BC-1 and BCBL-1 cells produce miR-K12-11 and transfer synthetic scrambled miRs to Jurkat T cells

KSHV-infected B lymphoma cell lines generally express latency associated viral transcripts including viral miRs [14]. While BC-1 is dually-infected with KSHV and EBV [15], BCBL-1 is infected by KSHV alone [16]. Initially we tested the expression levels of miR-K12-11, the oncogenic hsa-miR-155 orthologue, in these two cell-lines by qRTPCR. We found that both BCBL-1 and BC-1 cells expressed very high levels of the mature miR-K12-11 normalized to the KSHV-free/EBV-infected B721.221 cells (Figure 1A). We next examined the potential of BCBL-1 and BC-1 cells to transfer miRs to T cells by a FACS based method previously established by our group [9]. Thus, both BC-1 and BCBL-1 cells were transfected with the “scrambled” synthetic miR mimetic 22bpCy3 (Figures 1B). Twenty-four hours post-transfection the cells were washed thoroughly to remove surplus 22bpCy3 from the media, and then co-cultured for 3 hours with Jurkat cells. The cells were harvested and immunostained with labeled anti-CD3 mAbs. Acquisition of 22bpCy3 by CD3+ Jurkat cells was measured by FACS, using a stringent doublet (cell fusion) discrimination algorithm as previously described [9, 17]. We found that 22bpCy3 transferred efficiently from BC-1 and BCBL-1 to Jurkat cells, implying that both donor cells have the capacity to spread miRs.

BC-1 cells express high levels of miR-K12-11 and efficiently spread miRs to T cells.

Figure 1: BC-1 cells express high levels of miR-K12-11 and efficiently spread miRs to T cells. A. Relative expression (fold change) of miR-K12-11 in KSHV-infected BC-1 and BCBL-1 compared to the uninfected B721.221 cells by qRTPCR. Bars represent mean ± S.E.M. B. BC-1 and BCBL-1 cells were transfected by electroporation with 22bpCy3 scrambled synthetic miRs, and transfection efficiency was determined by FACS. The histogram represent 22bpCy3 (black line) versus background fluorescence (grey shade). C. Jurkat T cells were co-cultured with 22bpCy3-transfected BCBL-1 (upper panels) or BC-1 (lower panels) cells for 3 hour to test their ability to transfer synthetic miRs. Acquisition of 22bpCy3 by the Jurkat cells was then determined by FACS. Plots depict 22bpCy3 content in Jurkat cells (CD3+ gate only) from the various experimental groups after 3 hours of co-culturing. The data was acquired on a FACSCalibur instrument (~10,000 single cell events) and analyzed using FlowJo V.10 software. The results shown represent a typical experiment out of >5 performed.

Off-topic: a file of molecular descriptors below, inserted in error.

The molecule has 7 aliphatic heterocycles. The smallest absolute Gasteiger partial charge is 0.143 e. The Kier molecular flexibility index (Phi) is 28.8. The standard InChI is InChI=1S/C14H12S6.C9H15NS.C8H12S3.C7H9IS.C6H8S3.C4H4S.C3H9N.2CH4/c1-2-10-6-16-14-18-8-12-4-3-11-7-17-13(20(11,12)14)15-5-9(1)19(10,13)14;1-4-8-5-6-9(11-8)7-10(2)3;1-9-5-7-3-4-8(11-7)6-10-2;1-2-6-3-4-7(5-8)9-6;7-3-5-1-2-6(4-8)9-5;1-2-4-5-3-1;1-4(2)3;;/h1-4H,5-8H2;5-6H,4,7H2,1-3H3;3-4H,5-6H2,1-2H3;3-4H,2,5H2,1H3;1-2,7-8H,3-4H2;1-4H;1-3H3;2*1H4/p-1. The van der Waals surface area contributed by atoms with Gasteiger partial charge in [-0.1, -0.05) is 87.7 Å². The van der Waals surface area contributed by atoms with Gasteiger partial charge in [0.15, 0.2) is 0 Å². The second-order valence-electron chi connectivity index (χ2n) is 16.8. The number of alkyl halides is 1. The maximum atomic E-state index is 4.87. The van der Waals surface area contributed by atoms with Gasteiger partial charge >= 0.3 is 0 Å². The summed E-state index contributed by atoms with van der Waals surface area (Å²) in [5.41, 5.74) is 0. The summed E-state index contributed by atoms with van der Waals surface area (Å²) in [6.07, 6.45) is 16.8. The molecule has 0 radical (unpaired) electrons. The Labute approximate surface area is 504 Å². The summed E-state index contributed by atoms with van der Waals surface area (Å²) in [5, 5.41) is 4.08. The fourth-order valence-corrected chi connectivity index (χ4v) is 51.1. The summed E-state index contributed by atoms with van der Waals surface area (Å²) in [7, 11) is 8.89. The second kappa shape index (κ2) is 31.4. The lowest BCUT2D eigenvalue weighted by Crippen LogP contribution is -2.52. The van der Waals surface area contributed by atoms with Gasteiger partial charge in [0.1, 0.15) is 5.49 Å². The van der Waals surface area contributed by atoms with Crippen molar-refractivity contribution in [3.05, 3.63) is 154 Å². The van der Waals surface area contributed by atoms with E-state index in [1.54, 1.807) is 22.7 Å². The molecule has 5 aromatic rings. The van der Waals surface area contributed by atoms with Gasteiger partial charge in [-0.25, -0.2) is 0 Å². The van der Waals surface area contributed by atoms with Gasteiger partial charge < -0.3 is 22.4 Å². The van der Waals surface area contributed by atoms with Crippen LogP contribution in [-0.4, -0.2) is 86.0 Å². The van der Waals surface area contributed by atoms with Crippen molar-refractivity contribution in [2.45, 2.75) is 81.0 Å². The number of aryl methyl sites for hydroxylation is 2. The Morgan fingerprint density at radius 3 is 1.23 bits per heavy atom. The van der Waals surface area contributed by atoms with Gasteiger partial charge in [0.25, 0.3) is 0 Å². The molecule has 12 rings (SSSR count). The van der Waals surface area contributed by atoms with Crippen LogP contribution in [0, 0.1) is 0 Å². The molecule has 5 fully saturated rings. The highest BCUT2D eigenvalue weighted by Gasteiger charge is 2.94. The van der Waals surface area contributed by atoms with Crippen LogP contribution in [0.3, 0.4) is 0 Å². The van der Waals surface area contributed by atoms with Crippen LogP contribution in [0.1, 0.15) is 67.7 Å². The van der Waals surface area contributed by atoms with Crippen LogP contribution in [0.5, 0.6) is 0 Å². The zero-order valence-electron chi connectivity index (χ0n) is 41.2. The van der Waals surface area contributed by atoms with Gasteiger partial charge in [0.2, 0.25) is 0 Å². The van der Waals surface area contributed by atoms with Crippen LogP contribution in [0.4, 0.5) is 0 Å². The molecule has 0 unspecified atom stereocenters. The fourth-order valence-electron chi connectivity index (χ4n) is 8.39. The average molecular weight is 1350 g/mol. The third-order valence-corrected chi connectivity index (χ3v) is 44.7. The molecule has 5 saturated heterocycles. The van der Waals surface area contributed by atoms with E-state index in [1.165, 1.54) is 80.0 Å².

KSHV-miR-K12-11 transfers from BC-1 cells to Jurkat T cells

Next, we asked whether miR-K12-11 can also, similarly, transfer from BC-1 to T cells. Thus, BC-1 cells were transfected with 22bpCy3 and co-cultured with Jurkat cells. Three hours later, using a FACSAria instrument we sorted out from the co-cultures a highly pure (>95%) population of CD3+ 22bpCy3pos+ singlet Jurkat cells, as previously described [9]. Since endogenous and synthetic miR transfer is minimal at 4°C [9], we also sorted out Jurkat cells from co-cultures maintained at 4°C as an additional control (Figure 2A). The RNA isolated from the different sorted Jurkat populations and pure Jurkat cells was analyzed for miR-K12-11 by qRTPCR as detailed in methods. We found a >120-fold change in mobile miR-K12-11 levels in Cy3pos Jurkat cells isolated from standard 37°C co-cultures compared to reference control Jurkat cells. As predicted, in the Cy3neg Jurkat cells isolated from control 4°C cultures we detected a substantially smaller levels of miR-K12-11. Moreover, in supplementary experiments we further sorted out the Jurkat cells from standard 37°C co-cultures into Cy3low and Cy3hi fractions, and found a positive correlation between the relative quantity of 22bpCy3 and of miR-K12-11 acquired by T cells from donor BC-1 cells (Figure 2C). These data demonstrate that a KSHV-encoded oncomiR, produced by the classic cellular miR biogenesis pathway, transfers to neighboring T cells in an active temperature-sensitive cellular mechanism analogous to the spreading of synthetic exogenous miRs.

miR-K12-11 transfer correlated with 22bpCy3 transfer during co-culturing.

Figure 2: miR-K12-11 transfer correlated with 22bpCy3 transfer during co-culturing. A. In these experiments 22bpCy3 served as a marker for miR transfer. The plots illustrate the sorting strategy and post-sorting purity analysis: (i) Pre-sort live cell gate based on side scatter area (SSC-A) and forward scatter area (FSC-A) features. (ii) Pre-sort singlet lymphocyte gate as defined by FSC-H (height) and FSC-W (width) parameters. (iii) Post-sort purity analysis (4°C co-cultures) for Cy3neg singlet CD3+ Jurkat cells. (iv) Post-sort purity analysis (37°C co-cultures) for Cy3pos singlet CD3+ Jurkat cells from, using a similar gating strategy for both. B. Relative levels of the transferred miR-K12-11 in isolated Cy3pos and Cy3neg cells and control Jurkat cells, as determined by qRTPCR and calculated using the 2-ΔΔCt method normalized to RNU6B. C. Similar set up as above, but we also sorted out Cy3high, Cy3low, and Cy3neg Jurkat cells and determined relative miR-K12-11 levels as above by qRTPCR. Bars represent fold change (mean ± S.E.M of duplicates) of a representative experiments out of >3 performed.